Kim Binsted received her B.S. in physics at McGill (1991), and her Ph.D. in artificial intelligence from the University of Edinburgh (1996). Her thesis topic was the computational modeling and generation of punning riddles, and her program, JAPE (Joke Analysis and Production Engine), generated puns such as “What do you call a Martian who drinks beer? An ale-ien!”. She then went to Japan, where she conducted research at Sony’s Computer Science Laboratories on human-computer interfaces, and then started a company, I-Chara KK, which developed social software agents for mobile phones. In 2002, she joined the faculty of the Information and Computer Sciences Department at the University of Hawaii, where she does research on artificial intelligence, human-computer interfaces, and long-duration human space exploration. She is also working on an M.S. in planetary geology, attempting to characterize the deuterium-hydrogen ratio in the primitive Earth mantle.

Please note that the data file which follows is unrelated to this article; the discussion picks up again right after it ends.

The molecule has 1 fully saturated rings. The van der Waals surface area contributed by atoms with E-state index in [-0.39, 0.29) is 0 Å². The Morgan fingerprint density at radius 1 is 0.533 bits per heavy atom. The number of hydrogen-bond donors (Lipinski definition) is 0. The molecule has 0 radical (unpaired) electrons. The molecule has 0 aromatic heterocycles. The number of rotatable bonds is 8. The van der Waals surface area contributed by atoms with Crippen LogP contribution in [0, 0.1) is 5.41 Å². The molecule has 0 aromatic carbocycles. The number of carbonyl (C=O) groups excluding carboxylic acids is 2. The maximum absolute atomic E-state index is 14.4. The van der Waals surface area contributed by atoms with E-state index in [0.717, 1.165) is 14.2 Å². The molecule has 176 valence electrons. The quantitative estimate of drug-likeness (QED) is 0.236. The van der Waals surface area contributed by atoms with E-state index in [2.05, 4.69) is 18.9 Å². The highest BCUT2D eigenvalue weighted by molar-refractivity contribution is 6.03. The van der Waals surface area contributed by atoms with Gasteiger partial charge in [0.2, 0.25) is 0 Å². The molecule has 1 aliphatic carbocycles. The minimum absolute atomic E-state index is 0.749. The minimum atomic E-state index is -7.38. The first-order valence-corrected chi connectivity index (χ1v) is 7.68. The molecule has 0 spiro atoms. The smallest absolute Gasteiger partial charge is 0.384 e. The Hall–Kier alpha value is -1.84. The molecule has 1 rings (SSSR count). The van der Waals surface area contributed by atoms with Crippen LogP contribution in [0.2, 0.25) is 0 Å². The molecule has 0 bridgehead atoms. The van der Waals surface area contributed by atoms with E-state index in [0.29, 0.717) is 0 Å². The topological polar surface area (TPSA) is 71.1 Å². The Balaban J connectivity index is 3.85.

Kim is a co-investigator at the UH-NASA Astrobiology Institute, which formed in late 2003. She was a NASA Summer Faculty Fellow at Ames Research Center in 2003 and 2004, where she worked on sub-vocal speech recognition technology in the Neuroengineering Lab. She was chief scientist on the FMARS 2007 Long Duration Mission, a four-month Mars exploration analogue on Devon Island in the Canadian High Arctic. In 2009, she spent her sabbatical as a visiting scientist at the Canadian Space Agency (CSA), working on the CSA’s planetary analogues program. She is now a co-investigator on a space food study at HI-SEAS (Hawaii Space Exploration Analog and Simulation, hi-seas.org), and the principal investigator on the next three years of HI-SEAS missions, which will include four-, eight- and twelve-month missions.
Her hobbies include flying, diving, kayaking, cooking, and improvisational comedy.